Should you eat before exercising?
The researchers conclude that exercising in a fasted state may provoke more favorable changes in adipose tissue, which could be beneficial to health in the long term. (xavierarnau / Istock.com)
Published Tuesday, April 18, 2017 12:39PM EDT
Running or working out on an empty stomach may have beneficial effects on adipose (fat) tissue, potentially using up stored fat, which could be more beneficial to health long-term, reports a recent study from the U.K.'s University of Bath. Sports doctors generally recommend eating before undertaking any intense physical exercise.
Should you eat before going running or heading to the gym? Many sports doctors recommend a meal rich in protein and carbohydrates at least three hours before intense exercise. However, a new study, published March 2017 in the journal of the American Physiological Society, could contradict this advice.
Researchers at the University of Bath studied a group of 10 young male volunteers all of whom were overweight. In a first test, they walked for 60 minutes at 60 per cent maximum oxygen consumption on an empty stomach. In a second test, they walked for two hours after consuming a high-calorie carbohydrate-rich breakfast. The scientists took multiple blood samples from the volunteers after eating or fasting and after exercising. They also collected adipose tissue samples immediately before and one hour after the walking tests.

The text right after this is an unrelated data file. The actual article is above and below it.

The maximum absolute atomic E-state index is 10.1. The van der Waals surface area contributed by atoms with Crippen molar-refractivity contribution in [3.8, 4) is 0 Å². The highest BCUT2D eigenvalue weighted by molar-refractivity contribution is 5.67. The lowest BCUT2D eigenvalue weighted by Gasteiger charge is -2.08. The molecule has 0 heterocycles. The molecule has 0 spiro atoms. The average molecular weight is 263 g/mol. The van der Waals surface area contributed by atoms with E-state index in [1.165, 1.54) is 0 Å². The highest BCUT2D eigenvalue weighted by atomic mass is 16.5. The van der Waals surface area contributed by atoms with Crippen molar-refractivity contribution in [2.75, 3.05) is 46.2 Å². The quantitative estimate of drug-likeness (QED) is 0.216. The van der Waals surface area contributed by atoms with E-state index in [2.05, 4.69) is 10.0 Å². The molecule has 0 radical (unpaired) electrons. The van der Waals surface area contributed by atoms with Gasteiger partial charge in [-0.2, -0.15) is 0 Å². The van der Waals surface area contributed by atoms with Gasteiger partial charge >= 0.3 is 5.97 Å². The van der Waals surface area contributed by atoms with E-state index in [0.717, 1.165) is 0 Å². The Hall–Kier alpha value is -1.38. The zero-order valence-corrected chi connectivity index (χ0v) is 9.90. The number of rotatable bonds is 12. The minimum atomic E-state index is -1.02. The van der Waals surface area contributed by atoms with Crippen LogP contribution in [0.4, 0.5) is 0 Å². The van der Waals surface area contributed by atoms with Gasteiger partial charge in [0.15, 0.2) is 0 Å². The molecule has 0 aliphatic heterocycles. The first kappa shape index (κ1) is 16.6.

The scientists found that gene expression in adipose tissue was significantly different in the two trials. The expression of two genes in particular, PDK4 and HSL, increased when the volunteers fasted and exercised and decreased when they ate before exercising.
The researchers conclude that when fasting, the body uses stored fat to respond to energy needs during exercise and to provide the fuel required for physical activity. After eating, on the other hand, it was the carbohydrates from the recent meal that were used as fuel. In this specific case, adipose tissue is responding to a meal and to exercise at the same time and, as a result, does not stimulate the same beneficial changes.
According to the study, exercising in a fasted state could provoke more favorable changes in adipose tissue, which could be beneficial for health in the long term.
While the study's sample size is relatively small, it is the first study of its kind to show the effects of eating versus fasting on gene expression in adipose tissue in response to exercise.
However, sports doctors recommend eating before all intense or long exercise sessions or endurance workouts.